The Attack on Mormons: Mr. Stead’s Protest to the Editor of The Times
The Times Newspaper (April 28, 1911) p. 6
Will you kindly permit me the privilege of recording in your columns an emphatic protest against the mischievous and wicked nonsense that is being written and spoken in furtherance of what is known as the anti-Mormon crusade in this country?
What is described as “a great non-partisan anti-Mormon meeting” is advertised for to-morrow night in Holborn Town Hall. If the object of that meeting were merely to expose, to refute, and to demolish by arguments addressed to reason or appeals to the emotions what its promoters regard as the Mormon heresy, there would be no call for public protest. But the avowed object of the anti-Mormon crusaders is not polemics — it is persecution. The Dean of Manchester, Dr. Welldon, who presides over to-morrow night’s meeting, has declared:- “I think the Mormon propaganda ought to be put down in England. If the-law is not strong enough to put it down, it ought to be reinforced.” Another crusader, the Rev. Father Bernard Vaughan, not content with appealing for persecution by statute, has invoked Lynch law. From his pulpit he has declared that “the Mormons should be taken by the scruff of the neck, rushed across our island, and dropped into the sea.”
I protest against this undisguised appeal to the hateful spirit of religious persecution as an outrage upon the fundamental principle of religious liberty — an outrage which is none the less detestable because it is masked by the hypocritical and mendacious pretence of a desire to protect English girls from being lured into polygamous harems. It is one of the most familiar devices of intolerant religionists to invent malicious falsehoods to serve as a cloak for persecuting those who dissent from the faith of the majority. Without going back to Imperial Rome, where the vilest calumnies were used to inflame the populace against the Christians, we need not go far afield to find how anti-Semitic rancour finds in the revival of the old accusation, the blood sacrifice, the most convenient pretest for atrocities at which humanity shudders. Father Vaughan might profitably recall how often the lurid narrative of “The Confessional Unmasked” and “The Revelations of Maria Monk” have been used to justify Orange bigots in violent assaults upon their Catholic neighbours. Nothing would be easier than to follow up this anti-Mormon crusade by a far more popular and dangerous agitation against the Roman Catholics, whose conventual institutions, so rapidly multiplying in our midst, have often aroused the passions and prejudices of the Protestant mob.
The attack upon the Mormons is almost entirely based upon the lie that their propaganda in this country is a propaganda in favour of polygamy, and that the chief objects of the Mormon missionaries is to allure innocent and unsuspecting English girls into polygamous marriages. I have called this a lie, because it is a demonstrably false statement which is repeated again and again after it has been proved to be false. Not one of the anti-Mormon crusaders have ever been able to produce any evidence that at any time, in any place within the King’s Dominions, has any Mormon apostle, elder, or missionary ever appealed, publicly or privately, to anyone of the King’s subjects, male or female, to enter into polygamous relations with any one here or in Utah.
It is, on the contrary, admitted by the persecutors themselves that the Mormon emissaries constantly and even passionately repudiate as a baseless slander the accusation that they are propagandists of polygamy. No one has ventured to assert that, even one of the Mormon missionaries in our midst is a polygamist. Their enemies complain that they ought to be polygamists according to the Scripture of the Latter Day Saints, just as the Orangemen always maintain that according to the doctrine of Rome every Catholic ought to desire to relight the fires of Smithfield. But the State has nothing to do with construing the texts from the Book of Mormon or the Bulls of persecuting Popes. If the Mormons are better than their creed, we ought surely rather to rejoice than to invoke Parliament and Lynch law to hound them out of the country. Even if the Mormons, like the Mahometans and many millions of the King’s loyal subjects, believed in polygamy there is no reason for depriving American citizens who share that belief of the right to enjoy the liberties of this free country.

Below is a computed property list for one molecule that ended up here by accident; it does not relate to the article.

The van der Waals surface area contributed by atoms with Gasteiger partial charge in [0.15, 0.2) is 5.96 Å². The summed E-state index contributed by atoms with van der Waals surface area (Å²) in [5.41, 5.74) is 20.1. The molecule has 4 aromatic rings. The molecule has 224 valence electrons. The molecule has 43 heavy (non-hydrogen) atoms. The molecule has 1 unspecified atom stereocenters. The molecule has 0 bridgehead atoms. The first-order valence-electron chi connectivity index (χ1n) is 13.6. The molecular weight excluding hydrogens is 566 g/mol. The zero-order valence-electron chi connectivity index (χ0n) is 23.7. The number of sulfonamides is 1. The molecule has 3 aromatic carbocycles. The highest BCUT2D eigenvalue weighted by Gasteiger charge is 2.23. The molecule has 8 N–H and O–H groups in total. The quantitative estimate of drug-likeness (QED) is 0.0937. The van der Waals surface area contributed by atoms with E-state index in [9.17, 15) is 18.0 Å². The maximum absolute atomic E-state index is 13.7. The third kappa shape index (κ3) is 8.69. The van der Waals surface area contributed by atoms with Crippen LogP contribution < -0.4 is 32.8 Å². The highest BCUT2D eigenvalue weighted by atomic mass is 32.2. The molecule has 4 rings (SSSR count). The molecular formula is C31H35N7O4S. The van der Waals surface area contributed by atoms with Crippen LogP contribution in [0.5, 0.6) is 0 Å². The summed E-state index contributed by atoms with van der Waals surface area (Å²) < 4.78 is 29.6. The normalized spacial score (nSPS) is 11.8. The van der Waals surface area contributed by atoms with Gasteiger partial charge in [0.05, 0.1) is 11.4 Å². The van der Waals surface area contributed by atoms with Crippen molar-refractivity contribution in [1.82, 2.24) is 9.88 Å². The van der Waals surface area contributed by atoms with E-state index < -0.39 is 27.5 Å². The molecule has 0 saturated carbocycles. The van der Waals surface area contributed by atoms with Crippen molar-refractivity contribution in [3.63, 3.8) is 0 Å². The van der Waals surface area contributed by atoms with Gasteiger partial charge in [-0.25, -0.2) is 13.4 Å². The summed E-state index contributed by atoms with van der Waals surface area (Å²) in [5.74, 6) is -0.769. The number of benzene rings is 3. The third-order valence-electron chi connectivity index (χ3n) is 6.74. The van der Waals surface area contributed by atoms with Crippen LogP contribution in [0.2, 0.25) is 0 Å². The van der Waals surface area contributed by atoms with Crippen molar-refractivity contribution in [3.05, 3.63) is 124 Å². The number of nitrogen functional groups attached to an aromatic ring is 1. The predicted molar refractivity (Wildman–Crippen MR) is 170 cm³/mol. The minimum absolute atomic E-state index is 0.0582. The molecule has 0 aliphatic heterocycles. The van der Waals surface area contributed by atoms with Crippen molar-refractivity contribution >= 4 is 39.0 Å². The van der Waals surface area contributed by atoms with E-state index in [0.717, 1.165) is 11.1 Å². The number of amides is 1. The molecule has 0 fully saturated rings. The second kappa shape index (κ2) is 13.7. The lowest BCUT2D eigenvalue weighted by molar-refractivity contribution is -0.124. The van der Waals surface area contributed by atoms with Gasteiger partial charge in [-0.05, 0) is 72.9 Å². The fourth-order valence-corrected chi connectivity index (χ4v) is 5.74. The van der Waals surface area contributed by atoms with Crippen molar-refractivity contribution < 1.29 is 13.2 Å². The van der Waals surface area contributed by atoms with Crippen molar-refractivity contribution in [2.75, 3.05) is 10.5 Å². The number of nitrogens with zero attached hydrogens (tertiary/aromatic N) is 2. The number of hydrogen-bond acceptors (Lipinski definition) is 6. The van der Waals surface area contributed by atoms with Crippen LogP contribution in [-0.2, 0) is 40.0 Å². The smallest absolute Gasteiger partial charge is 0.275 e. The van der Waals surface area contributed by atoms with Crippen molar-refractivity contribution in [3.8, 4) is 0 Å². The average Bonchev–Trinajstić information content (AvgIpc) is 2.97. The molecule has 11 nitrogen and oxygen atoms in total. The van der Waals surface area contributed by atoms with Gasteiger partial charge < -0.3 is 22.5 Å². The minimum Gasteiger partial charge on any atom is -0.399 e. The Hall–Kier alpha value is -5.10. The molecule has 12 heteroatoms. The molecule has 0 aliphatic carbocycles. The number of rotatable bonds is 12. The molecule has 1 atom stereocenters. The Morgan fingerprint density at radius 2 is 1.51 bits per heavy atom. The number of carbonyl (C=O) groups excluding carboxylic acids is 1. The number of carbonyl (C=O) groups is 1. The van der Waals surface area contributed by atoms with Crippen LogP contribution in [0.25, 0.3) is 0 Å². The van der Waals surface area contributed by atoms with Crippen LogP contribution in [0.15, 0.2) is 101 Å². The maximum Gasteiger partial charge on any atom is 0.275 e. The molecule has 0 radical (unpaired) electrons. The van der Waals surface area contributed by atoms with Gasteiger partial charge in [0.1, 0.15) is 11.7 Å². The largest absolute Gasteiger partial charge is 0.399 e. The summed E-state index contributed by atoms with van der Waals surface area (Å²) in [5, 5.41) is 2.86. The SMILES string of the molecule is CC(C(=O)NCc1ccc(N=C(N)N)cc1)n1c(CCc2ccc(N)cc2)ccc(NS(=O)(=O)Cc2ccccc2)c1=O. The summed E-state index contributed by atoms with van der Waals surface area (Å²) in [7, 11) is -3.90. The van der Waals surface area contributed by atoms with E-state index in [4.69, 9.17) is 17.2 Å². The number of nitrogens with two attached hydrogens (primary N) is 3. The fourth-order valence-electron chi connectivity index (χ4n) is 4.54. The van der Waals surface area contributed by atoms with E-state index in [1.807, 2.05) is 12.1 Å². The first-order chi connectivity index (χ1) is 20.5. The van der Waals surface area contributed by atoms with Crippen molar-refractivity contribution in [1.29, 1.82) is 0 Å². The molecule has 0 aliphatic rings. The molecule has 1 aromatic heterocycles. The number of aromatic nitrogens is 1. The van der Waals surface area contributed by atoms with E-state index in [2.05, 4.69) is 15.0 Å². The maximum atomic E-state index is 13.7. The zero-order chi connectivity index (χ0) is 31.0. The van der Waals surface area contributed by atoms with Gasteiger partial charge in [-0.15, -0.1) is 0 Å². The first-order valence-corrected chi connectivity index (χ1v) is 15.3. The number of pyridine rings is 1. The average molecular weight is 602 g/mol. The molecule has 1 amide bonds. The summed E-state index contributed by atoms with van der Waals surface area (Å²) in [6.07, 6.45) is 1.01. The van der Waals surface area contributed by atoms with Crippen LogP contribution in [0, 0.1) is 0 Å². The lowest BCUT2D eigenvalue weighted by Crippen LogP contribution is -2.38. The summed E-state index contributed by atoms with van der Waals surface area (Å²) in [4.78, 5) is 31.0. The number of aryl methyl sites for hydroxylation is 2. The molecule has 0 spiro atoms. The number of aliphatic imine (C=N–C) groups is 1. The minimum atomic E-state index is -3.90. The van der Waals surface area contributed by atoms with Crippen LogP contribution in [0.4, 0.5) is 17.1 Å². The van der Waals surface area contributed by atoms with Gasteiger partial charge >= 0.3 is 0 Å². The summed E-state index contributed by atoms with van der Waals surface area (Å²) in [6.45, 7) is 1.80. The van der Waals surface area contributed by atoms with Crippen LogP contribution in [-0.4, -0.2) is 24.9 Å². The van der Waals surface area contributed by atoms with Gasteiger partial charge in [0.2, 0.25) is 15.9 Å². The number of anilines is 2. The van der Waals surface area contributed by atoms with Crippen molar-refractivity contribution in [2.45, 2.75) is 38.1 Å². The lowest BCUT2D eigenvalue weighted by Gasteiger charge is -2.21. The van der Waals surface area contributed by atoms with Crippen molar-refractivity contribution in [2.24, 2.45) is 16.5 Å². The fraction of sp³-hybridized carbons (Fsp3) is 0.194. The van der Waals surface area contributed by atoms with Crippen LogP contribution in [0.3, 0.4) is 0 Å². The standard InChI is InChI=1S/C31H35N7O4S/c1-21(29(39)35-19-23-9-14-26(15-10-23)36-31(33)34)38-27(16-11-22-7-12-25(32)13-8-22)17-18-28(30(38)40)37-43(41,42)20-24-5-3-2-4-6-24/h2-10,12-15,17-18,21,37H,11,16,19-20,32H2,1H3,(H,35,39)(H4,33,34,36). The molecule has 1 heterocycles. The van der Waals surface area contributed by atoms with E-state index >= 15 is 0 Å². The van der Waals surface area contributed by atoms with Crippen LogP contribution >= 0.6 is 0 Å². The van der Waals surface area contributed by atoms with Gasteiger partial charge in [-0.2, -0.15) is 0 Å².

But it is asserted that the Mormons lure young English girls to Utah for immoral purposes. For this assertion there is not even the shadow of a semblance of proof. If any one, Mormon or Gentile, were guilty of such a crime, let the offender be punished with the utmost rigour of the law after his crime has been proved to the satisfaction of a Judge and jury. But after all that has been said in Press and pulpit for months past, the anti-Mormon crusaders have utterly failed to bring forward even one solitary case of an English girl who has been lured into polygamous relations here or in Utah by any Mormon emissary. The whole story is as monstrous a fiction as the lies of Titus Oates. The falsehood that thousands of English girls are being shipped to Utah every year is sheer unmitigated rot. Last year about 660 persons left England for Utah, 60 of whom were under eight years of age. Of the remainder many were married couples, and among the single emigrants there were as many men as women.
The whole so-called crusade is an outbreak of sectarian savagery worked up by journalists, who, in their zest for sensation, appear to be quite indifferent to the fact that the only permanent result of their exploit will be to advertise and to spread the Mormon faith among the masses who love fair-play, and who hate religious persecution none the less because it is based upon a lie.
I am, yours truly,
Bank-buildings, Kingsway, W.C., April 27.